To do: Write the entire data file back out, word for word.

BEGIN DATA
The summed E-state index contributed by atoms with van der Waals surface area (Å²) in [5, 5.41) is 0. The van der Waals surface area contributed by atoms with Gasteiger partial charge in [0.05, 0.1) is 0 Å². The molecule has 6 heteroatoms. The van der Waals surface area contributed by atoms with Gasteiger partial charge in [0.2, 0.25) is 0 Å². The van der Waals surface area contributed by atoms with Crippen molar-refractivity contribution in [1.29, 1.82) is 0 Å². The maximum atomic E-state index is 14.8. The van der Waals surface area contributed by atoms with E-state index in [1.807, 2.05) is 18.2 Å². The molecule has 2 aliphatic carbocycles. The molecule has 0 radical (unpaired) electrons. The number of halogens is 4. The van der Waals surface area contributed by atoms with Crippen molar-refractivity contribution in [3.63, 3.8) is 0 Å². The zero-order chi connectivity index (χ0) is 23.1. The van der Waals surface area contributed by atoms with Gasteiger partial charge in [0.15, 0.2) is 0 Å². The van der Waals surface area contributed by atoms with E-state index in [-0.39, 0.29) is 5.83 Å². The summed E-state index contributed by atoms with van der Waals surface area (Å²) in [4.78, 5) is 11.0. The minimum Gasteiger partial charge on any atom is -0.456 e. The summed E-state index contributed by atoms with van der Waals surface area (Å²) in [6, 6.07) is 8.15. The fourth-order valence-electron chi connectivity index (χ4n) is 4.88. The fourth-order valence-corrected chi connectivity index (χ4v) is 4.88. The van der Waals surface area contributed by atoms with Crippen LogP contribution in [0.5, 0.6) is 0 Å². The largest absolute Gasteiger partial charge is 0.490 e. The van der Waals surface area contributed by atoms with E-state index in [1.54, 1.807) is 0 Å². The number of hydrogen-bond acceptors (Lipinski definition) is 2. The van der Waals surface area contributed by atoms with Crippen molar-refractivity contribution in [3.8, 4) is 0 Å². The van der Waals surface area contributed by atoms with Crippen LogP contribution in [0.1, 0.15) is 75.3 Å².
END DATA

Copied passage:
The summed E-state index contributed by atoms with van der Waals surface area (Å²) in [5, 5.41) is 0. The van der Waals surface area contributed by atoms with Gasteiger partial charge in [0.05, 0.1) is 0 Å². The molecule has 6 heteroatoms. The van der Waals surface area contributed by atoms with Gasteiger partial charge in [0.2, 0.25) is 0 Å². The van der Waals surface area contributed by atoms with Crippen molar-refractivity contribution in [1.29, 1.82) is 0 Å². The maximum atomic E-state index is 14.8. The van der Waals surface area contributed by atoms with E-state index in [1.807, 2.05) is 18.2 Å². The molecule has 2 aliphatic carbocycles. The molecule has 0 radical (unpaired) electrons. The number of halogens is 4. The van der Waals surface area contributed by atoms with Crippen molar-refractivity contribution in [3.63, 3.8) is 0 Å². The zero-order chi connectivity index (χ0) is 23.1. The van der Waals surface area contributed by atoms with Gasteiger partial charge in [0.15, 0.2) is 0 Å². The van der Waals surface area contributed by atoms with E-state index in [-0.39, 0.29) is 5.83 Å². The summed E-state index contributed by atoms with van der Waals surface area (Å²) in [4.78, 5) is 11.0. The minimum Gasteiger partial charge on any atom is -0.456 e. The summed E-state index contributed by atoms with van der Waals surface area (Å²) in [6, 6.07) is 8.15. The fourth-order valence-electron chi connectivity index (χ4n) is 4.88. The fourth-order valence-corrected chi connectivity index (χ4v) is 4.88. The van der Waals surface area contributed by atoms with Crippen LogP contribution in [0.5, 0.6) is 0 Å². The largest absolute Gasteiger partial charge is 0.490 e. The van der Waals surface area contributed by atoms with E-state index in [1.54, 1.807) is 0 Å². The number of hydrogen-bond acceptors (Lipinski definition) is 2. The van der Waals surface area contributed by atoms with Crippen molar-refractivity contribution in [3.8, 4) is 0 Å². The van der Waals surface area contributed by atoms with Crippen LogP contribution in [0.1, 0.15) is 75.3 Å².